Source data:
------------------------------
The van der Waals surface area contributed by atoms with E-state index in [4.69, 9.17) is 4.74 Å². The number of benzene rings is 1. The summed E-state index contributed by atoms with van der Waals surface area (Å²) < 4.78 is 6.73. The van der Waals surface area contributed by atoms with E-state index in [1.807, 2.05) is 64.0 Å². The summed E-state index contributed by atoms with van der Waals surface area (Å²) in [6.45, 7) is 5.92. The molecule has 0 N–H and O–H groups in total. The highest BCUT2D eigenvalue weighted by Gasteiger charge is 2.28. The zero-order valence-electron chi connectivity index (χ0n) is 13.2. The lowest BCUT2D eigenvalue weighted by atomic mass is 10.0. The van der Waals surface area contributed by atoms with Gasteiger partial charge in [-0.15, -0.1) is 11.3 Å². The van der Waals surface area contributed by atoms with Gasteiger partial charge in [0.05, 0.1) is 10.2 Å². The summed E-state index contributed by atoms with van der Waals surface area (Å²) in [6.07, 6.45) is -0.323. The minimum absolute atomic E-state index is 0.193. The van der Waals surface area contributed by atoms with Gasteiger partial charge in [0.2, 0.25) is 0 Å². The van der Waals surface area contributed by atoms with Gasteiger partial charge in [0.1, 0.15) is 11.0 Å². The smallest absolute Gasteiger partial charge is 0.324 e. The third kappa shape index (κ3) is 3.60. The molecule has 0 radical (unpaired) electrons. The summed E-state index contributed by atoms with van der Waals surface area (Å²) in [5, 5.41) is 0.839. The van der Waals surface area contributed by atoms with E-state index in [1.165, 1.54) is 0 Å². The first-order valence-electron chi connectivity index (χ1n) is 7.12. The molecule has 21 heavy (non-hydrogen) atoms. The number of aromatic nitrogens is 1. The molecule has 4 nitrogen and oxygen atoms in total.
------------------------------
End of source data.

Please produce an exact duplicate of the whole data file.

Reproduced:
The van der Waals surface area contributed by atoms with E-state index in [4.69, 9.17) is 4.74 Å². The number of benzene rings is 1. The summed E-state index contributed by atoms with van der Waals surface area (Å²) < 4.78 is 6.73. The van der Waals surface area contributed by atoms with E-state index in [1.807, 2.05) is 64.0 Å². The summed E-state index contributed by atoms with van der Waals surface area (Å²) in [6.45, 7) is 5.92. The molecule has 0 N–H and O–H groups in total. The highest BCUT2D eigenvalue weighted by Gasteiger charge is 2.28. The zero-order valence-electron chi connectivity index (χ0n) is 13.2. The lowest BCUT2D eigenvalue weighted by atomic mass is 10.0. The van der Waals surface area contributed by atoms with Gasteiger partial charge in [-0.15, -0.1) is 11.3 Å². The van der Waals surface area contributed by atoms with Gasteiger partial charge in [0.05, 0.1) is 10.2 Å². The summed E-state index contributed by atoms with van der Waals surface area (Å²) in [6.07, 6.45) is -0.323. The minimum absolute atomic E-state index is 0.193. The van der Waals surface area contributed by atoms with Gasteiger partial charge in [0.2, 0.25) is 0 Å². The van der Waals surface area contributed by atoms with Gasteiger partial charge in [0.1, 0.15) is 11.0 Å². The smallest absolute Gasteiger partial charge is 0.324 e. The third kappa shape index (κ3) is 3.60. The molecule has 0 radical (unpaired) electrons. The summed E-state index contributed by atoms with van der Waals surface area (Å²) in [5, 5.41) is 0.839. The van der Waals surface area contributed by atoms with E-state index in [1.165, 1.54) is 0 Å². The first-order valence-electron chi connectivity index (χ1n) is 7.12. The molecule has 21 heavy (non-hydrogen) atoms. The number of aromatic nitrogens is 1. The molecule has 4 nitrogen and oxygen atoms in total.